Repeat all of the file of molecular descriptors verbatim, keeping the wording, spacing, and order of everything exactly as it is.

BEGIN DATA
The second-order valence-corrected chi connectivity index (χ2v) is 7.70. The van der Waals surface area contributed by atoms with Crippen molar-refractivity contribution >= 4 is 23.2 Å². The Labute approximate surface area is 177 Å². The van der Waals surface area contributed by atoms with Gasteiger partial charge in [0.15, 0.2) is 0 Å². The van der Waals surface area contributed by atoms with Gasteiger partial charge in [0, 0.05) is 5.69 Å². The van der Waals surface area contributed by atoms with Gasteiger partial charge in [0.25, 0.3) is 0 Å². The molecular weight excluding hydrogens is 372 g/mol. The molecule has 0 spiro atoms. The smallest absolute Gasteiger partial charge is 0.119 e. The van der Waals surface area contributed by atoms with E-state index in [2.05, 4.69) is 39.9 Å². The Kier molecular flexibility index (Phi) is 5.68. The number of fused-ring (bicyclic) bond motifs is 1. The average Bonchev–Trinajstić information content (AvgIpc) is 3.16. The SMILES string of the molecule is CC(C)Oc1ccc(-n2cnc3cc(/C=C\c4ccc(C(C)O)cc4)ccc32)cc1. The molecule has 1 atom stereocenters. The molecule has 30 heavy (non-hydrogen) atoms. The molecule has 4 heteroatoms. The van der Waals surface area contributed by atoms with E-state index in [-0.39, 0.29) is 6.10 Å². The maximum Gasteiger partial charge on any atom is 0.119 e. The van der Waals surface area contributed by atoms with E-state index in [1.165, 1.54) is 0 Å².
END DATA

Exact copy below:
The second-order valence-corrected chi connectivity index (χ2v) is 7.70. The van der Waals surface area contributed by atoms with Crippen molar-refractivity contribution >= 4 is 23.2 Å². The Labute approximate surface area is 177 Å². The van der Waals surface area contributed by atoms with Gasteiger partial charge in [0.15, 0.2) is 0 Å². The van der Waals surface area contributed by atoms with Gasteiger partial charge in [0, 0.05) is 5.69 Å². The van der Waals surface area contributed by atoms with Gasteiger partial charge in [0.25, 0.3) is 0 Å². The molecular weight excluding hydrogens is 372 g/mol. The molecule has 0 spiro atoms. The smallest absolute Gasteiger partial charge is 0.119 e. The van der Waals surface area contributed by atoms with E-state index in [2.05, 4.69) is 39.9 Å². The Kier molecular flexibility index (Phi) is 5.68. The number of fused-ring (bicyclic) bond motifs is 1. The average Bonchev–Trinajstić information content (AvgIpc) is 3.16. The SMILES string of the molecule is CC(C)Oc1ccc(-n2cnc3cc(/C=C\c4ccc(C(C)O)cc4)ccc32)cc1. The molecule has 1 atom stereocenters. The molecule has 30 heavy (non-hydrogen) atoms. The molecule has 4 heteroatoms. The van der Waals surface area contributed by atoms with E-state index in [-0.39, 0.29) is 6.10 Å². The maximum Gasteiger partial charge on any atom is 0.119 e. The van der Waals surface area contributed by atoms with E-state index in [1.165, 1.54) is 0 Å².